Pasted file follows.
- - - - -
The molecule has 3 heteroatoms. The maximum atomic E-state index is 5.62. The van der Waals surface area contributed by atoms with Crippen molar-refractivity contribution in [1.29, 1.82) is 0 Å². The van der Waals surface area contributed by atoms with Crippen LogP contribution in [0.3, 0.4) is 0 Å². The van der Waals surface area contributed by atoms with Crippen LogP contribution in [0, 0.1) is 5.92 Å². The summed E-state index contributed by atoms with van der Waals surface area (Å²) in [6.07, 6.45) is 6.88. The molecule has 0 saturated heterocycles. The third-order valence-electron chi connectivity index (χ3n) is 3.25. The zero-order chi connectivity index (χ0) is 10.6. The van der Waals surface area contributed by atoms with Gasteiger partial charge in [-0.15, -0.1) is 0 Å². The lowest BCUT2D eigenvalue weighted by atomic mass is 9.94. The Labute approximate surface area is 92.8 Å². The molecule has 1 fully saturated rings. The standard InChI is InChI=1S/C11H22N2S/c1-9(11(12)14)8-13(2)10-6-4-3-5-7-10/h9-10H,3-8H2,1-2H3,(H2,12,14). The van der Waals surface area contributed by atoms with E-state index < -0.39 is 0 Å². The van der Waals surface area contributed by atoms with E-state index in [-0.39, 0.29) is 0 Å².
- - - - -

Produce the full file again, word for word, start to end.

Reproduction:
The molecule has 3 heteroatoms. The maximum atomic E-state index is 5.62. The van der Waals surface area contributed by atoms with Crippen molar-refractivity contribution in [1.29, 1.82) is 0 Å². The van der Waals surface area contributed by atoms with Crippen LogP contribution in [0.3, 0.4) is 0 Å². The van der Waals surface area contributed by atoms with Crippen LogP contribution in [0, 0.1) is 5.92 Å². The summed E-state index contributed by atoms with van der Waals surface area (Å²) in [6.07, 6.45) is 6.88. The molecule has 0 saturated heterocycles. The third-order valence-electron chi connectivity index (χ3n) is 3.25. The zero-order chi connectivity index (χ0) is 10.6. The van der Waals surface area contributed by atoms with Gasteiger partial charge in [-0.15, -0.1) is 0 Å². The lowest BCUT2D eigenvalue weighted by atomic mass is 9.94. The Labute approximate surface area is 92.8 Å². The molecule has 1 fully saturated rings. The standard InChI is InChI=1S/C11H22N2S/c1-9(11(12)14)8-13(2)10-6-4-3-5-7-10/h9-10H,3-8H2,1-2H3,(H2,12,14). The van der Waals surface area contributed by atoms with E-state index < -0.39 is 0 Å². The van der Waals surface area contributed by atoms with E-state index in [-0.39, 0.29) is 0 Å².